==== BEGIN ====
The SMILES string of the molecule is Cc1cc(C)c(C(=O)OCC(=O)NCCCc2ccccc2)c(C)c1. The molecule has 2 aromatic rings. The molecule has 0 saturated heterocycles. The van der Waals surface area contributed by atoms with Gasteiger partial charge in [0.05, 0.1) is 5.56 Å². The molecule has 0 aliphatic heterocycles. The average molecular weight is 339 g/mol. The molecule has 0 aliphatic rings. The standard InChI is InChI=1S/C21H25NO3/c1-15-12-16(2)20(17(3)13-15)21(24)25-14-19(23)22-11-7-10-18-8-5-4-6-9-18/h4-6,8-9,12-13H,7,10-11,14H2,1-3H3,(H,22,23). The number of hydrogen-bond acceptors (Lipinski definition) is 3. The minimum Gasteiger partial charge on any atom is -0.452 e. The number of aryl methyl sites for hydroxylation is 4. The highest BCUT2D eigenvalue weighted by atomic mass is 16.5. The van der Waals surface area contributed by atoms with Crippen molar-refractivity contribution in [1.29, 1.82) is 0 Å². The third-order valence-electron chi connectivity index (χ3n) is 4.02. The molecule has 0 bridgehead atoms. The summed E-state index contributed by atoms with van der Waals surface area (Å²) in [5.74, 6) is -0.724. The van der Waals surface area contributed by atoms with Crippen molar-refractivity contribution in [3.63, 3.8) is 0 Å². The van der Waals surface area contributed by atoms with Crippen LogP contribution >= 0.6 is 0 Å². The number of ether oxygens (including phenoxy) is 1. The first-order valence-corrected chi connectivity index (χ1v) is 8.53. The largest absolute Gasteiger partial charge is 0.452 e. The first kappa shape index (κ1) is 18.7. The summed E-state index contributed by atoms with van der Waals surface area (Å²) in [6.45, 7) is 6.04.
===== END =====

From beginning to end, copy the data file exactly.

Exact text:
The SMILES string of the molecule is Cc1cc(C)c(C(=O)OCC(=O)NCCCc2ccccc2)c(C)c1. The molecule has 2 aromatic rings. The molecule has 0 saturated heterocycles. The van der Waals surface area contributed by atoms with Gasteiger partial charge in [0.05, 0.1) is 5.56 Å². The molecule has 0 aliphatic heterocycles. The average molecular weight is 339 g/mol. The molecule has 0 aliphatic rings. The standard InChI is InChI=1S/C21H25NO3/c1-15-12-16(2)20(17(3)13-15)21(24)25-14-19(23)22-11-7-10-18-8-5-4-6-9-18/h4-6,8-9,12-13H,7,10-11,14H2,1-3H3,(H,22,23). The number of hydrogen-bond acceptors (Lipinski definition) is 3. The minimum Gasteiger partial charge on any atom is -0.452 e. The number of aryl methyl sites for hydroxylation is 4. The highest BCUT2D eigenvalue weighted by atomic mass is 16.5. The van der Waals surface area contributed by atoms with Crippen molar-refractivity contribution in [1.29, 1.82) is 0 Å². The third-order valence-electron chi connectivity index (χ3n) is 4.02. The molecule has 0 bridgehead atoms. The summed E-state index contributed by atoms with van der Waals surface area (Å²) in [5.74, 6) is -0.724. The van der Waals surface area contributed by atoms with Crippen molar-refractivity contribution in [3.63, 3.8) is 0 Å². The van der Waals surface area contributed by atoms with Crippen LogP contribution >= 0.6 is 0 Å². The number of ether oxygens (including phenoxy) is 1. The first-order valence-corrected chi connectivity index (χ1v) is 8.53. The largest absolute Gasteiger partial charge is 0.452 e. The first kappa shape index (κ1) is 18.7. The summed E-state index contributed by atoms with van der Waals surface area (Å²) in [6.45, 7) is 6.04.